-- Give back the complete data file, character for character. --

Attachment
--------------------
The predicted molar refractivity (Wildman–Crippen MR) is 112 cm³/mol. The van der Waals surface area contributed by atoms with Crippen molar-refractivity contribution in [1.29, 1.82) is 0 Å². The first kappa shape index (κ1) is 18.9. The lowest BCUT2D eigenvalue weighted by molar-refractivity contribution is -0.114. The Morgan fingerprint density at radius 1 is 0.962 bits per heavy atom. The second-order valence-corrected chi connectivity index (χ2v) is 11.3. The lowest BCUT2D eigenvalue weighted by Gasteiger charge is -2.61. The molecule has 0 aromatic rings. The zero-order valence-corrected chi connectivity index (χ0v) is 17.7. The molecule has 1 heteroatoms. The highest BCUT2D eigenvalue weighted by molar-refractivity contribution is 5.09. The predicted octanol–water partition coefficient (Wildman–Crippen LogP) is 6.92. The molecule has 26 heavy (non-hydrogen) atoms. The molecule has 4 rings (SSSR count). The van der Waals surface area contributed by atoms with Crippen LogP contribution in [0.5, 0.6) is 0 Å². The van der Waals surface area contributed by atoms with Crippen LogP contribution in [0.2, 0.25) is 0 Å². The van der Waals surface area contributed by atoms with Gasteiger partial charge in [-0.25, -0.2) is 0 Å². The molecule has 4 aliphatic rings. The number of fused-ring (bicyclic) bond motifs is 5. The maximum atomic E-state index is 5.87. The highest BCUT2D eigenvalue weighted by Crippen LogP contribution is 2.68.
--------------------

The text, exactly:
The predicted molar refractivity (Wildman–Crippen MR) is 112 cm³/mol. The van der Waals surface area contributed by atoms with Crippen molar-refractivity contribution in [1.29, 1.82) is 0 Å². The first kappa shape index (κ1) is 18.9. The lowest BCUT2D eigenvalue weighted by molar-refractivity contribution is -0.114. The Morgan fingerprint density at radius 1 is 0.962 bits per heavy atom. The second-order valence-corrected chi connectivity index (χ2v) is 11.3. The lowest BCUT2D eigenvalue weighted by Gasteiger charge is -2.61. The molecule has 0 aromatic rings. The zero-order valence-corrected chi connectivity index (χ0v) is 17.7. The molecule has 1 heteroatoms. The highest BCUT2D eigenvalue weighted by molar-refractivity contribution is 5.09. The predicted octanol–water partition coefficient (Wildman–Crippen LogP) is 6.92. The molecule has 26 heavy (non-hydrogen) atoms. The molecule has 4 rings (SSSR count). The van der Waals surface area contributed by atoms with Crippen LogP contribution in [0.5, 0.6) is 0 Å². The van der Waals surface area contributed by atoms with Crippen LogP contribution in [0.2, 0.25) is 0 Å². The van der Waals surface area contributed by atoms with Gasteiger partial charge in [-0.25, -0.2) is 0 Å². The molecule has 4 aliphatic rings. The number of fused-ring (bicyclic) bond motifs is 5. The maximum atomic E-state index is 5.87. The highest BCUT2D eigenvalue weighted by Crippen LogP contribution is 2.68.